The technique does not allow a hacker to remotely infect a computer unless that computer has been foolishly left exposed on the Internet without a password.
Source: Researcher finds simple way of backdooring Windows PCs and nobody notices for ten months | ZDNet
Since registry keys are also boot persistent, any modifications made to an account’s RID remain permanent, or until fixed.
However, the biggest problem has been with the deletion of user files located in the C:/Users/[username]/Documents/ folder.
Source: Microsoft pulls Windows 10 October Update (version 1809) | ZDNet
With the removal of old architecture and other bits of tidying up, with v4.17 RC1 there were more lines of code removed than added: something described as “probably a first. Ever. In the history of the universe. Or at least kernel releases.”
Source: Linus Torvalds says Linux kernel v5.0 ‘should be meaningless’
Linus describes Secure Boot as being “pushed in your face by people with an agenda.” But his real problem is that Secure Boot would then imply Kernel Lockdown mode.
Source: Torvalds Expresses Concerns Over Current “Kernel Lockdown” Approach – Phoronix
A fundamental design flaw in Intel’s processor chips has forced a significant redesign of the Linux and Windows kernels to defang the chip-level security bug.
Source: ‘Kernel memory leaking’ Intel processor design flaw forces Linux, Windows redesign • The Register
There were rumors of a severe hypervisor bug – possibly in Xen – doing the rounds at the end of 2017. It may be that this hardware flaw is that rumored bug: that hypervisors can be attacked via this kernel memory access cockup, and thus need to be patched, forcing a mass restart of guest virtual machines.
“This potential vulnerability requires a Keeper user to be lured to a malicious website while logged into the browser extension, and then fakes user input by using a ‘clickjacking’ technique to execute privileged code within the browser extension,” said Craig Lurey, co-founder and CTO of Keeper Security.
Source: Windows 10 Bundles a Password Manager. Password Manager Bundles a Security Flaw
In 1993/1994, at NASA’s Goddard Space Flight Center, Donald Becker and Thomas Sterling designed a Commodity Off The Shelf (COTS) supercomputer: Beowulf. Since they couldn’t afford a traditional supercomputer, they built a cluster computer made up of 16 Intel 486 DX4 processors, which were connected by channel bonded Ethernet. This Beowulf supercomputer was an instant success.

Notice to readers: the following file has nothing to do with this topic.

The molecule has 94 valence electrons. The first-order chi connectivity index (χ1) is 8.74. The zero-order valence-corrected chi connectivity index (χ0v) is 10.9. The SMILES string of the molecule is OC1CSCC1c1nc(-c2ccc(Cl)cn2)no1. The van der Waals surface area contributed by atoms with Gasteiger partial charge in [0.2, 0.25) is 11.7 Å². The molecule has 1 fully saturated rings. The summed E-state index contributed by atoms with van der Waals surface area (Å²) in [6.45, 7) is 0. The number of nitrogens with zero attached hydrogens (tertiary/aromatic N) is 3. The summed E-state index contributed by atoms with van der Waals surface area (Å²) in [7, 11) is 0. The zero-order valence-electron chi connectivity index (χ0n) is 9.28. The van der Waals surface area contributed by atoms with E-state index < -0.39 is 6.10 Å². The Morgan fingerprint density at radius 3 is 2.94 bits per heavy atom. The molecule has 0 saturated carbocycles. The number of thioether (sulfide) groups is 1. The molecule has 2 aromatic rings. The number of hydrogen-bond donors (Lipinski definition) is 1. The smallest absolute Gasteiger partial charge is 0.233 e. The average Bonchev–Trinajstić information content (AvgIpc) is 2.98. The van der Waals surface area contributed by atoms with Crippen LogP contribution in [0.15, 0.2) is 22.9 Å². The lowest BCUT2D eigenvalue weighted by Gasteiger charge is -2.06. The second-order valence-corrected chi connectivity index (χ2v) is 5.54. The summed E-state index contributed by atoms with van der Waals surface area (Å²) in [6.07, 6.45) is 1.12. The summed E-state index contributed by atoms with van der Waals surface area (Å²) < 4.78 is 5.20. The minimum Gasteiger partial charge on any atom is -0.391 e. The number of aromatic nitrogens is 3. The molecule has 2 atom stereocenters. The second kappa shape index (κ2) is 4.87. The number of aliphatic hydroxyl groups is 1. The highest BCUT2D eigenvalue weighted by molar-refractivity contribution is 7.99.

Source: Linux totally dominates supercomputers | ZDNet
Linux first appeared on the Top500 in 1998. Before Linux took the lead, Unix was supercomputing’s top operating system. Since 2003, the Top500 was on its way to Linux domination. By 2004, Linux had taken the lead for good.
The attack worked first by getting Bogner’s malicious file quarantined by the AV program running on the targeted computer. The pentester then exploited vulnerabilities in the AV programs that allowed unprivileged users to restore the quarantined files. He further abused a Windows feature known as NTFS file junction point to force the restore operation to put his malicious file into a privileged directory of Bogner’s choosing. The technique took advantage of another Windows feature known as Dynamic Link Library search order. With that, Bogner’s malware ran with full privileges.
Source: How AV can open you to attacks that otherwise wouldn’t be possible | Ars Technica
There are various ways to use parallel processing in UNIX
Source: Parallel processing with unix tools
So in order to trigger this behaviour, someone with root-level privileges needs to edit a Unit file and enter a “invalid username”, in this case one that starts with a digit.
But you need root level privileges to edit the file in the first place and to reload systemd to make use of that Unit file.
Source: Giving perspective on systemd’s “usernames that start with digit get root privileges”-bug
It’s an obvious bug (at least on RHEL/CentOS 7), since a valid username does not get accepted by systemd so it triggers unexpected behaviour by launching services as root.
However, it isn’t as bad as it sounds and does not grant any username with a digit immediate root access.